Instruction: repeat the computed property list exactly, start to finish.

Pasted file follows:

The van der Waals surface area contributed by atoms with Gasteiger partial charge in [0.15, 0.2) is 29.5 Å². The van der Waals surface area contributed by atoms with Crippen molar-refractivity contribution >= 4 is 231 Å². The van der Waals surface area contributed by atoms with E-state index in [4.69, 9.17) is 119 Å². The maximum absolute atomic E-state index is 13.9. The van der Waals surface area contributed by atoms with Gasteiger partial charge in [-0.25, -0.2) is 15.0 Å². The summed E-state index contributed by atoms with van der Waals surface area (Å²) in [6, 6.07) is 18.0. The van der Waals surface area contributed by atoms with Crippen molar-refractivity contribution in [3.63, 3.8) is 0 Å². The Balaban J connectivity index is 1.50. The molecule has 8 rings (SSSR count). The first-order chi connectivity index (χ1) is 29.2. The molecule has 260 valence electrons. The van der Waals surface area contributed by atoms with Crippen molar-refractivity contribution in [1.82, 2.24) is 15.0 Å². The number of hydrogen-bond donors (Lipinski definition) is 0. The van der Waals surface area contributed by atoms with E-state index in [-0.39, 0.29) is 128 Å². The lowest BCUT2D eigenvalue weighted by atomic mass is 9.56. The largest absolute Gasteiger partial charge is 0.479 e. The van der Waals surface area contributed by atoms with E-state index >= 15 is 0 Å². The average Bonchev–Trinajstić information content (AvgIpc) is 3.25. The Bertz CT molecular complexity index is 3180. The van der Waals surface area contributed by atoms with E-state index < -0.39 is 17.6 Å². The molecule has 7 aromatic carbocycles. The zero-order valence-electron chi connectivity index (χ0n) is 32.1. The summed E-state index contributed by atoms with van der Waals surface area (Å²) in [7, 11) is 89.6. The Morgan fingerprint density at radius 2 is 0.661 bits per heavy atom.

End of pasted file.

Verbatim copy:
The van der Waals surface area contributed by atoms with Gasteiger partial charge in [0.15, 0.2) is 29.5 Å². The van der Waals surface area contributed by atoms with Crippen molar-refractivity contribution >= 4 is 231 Å². The van der Waals surface area contributed by atoms with E-state index in [4.69, 9.17) is 119 Å². The maximum absolute atomic E-state index is 13.9. The van der Waals surface area contributed by atoms with Gasteiger partial charge in [-0.25, -0.2) is 15.0 Å². The summed E-state index contributed by atoms with van der Waals surface area (Å²) in [6, 6.07) is 18.0. The van der Waals surface area contributed by atoms with Crippen molar-refractivity contribution in [3.63, 3.8) is 0 Å². The Balaban J connectivity index is 1.50. The molecule has 8 rings (SSSR count). The first-order chi connectivity index (χ1) is 29.2. The molecule has 260 valence electrons. The van der Waals surface area contributed by atoms with Crippen molar-refractivity contribution in [1.82, 2.24) is 15.0 Å². The number of hydrogen-bond donors (Lipinski definition) is 0. The van der Waals surface area contributed by atoms with E-state index in [-0.39, 0.29) is 128 Å². The lowest BCUT2D eigenvalue weighted by atomic mass is 9.56. The largest absolute Gasteiger partial charge is 0.479 e. The van der Waals surface area contributed by atoms with E-state index >= 15 is 0 Å². The average Bonchev–Trinajstić information content (AvgIpc) is 3.25. The Bertz CT molecular complexity index is 3180. The van der Waals surface area contributed by atoms with E-state index < -0.39 is 17.6 Å². The molecule has 7 aromatic carbocycles. The zero-order valence-electron chi connectivity index (χ0n) is 32.1. The summed E-state index contributed by atoms with van der Waals surface area (Å²) in [7, 11) is 89.6. The Morgan fingerprint density at radius 2 is 0.661 bits per heavy atom.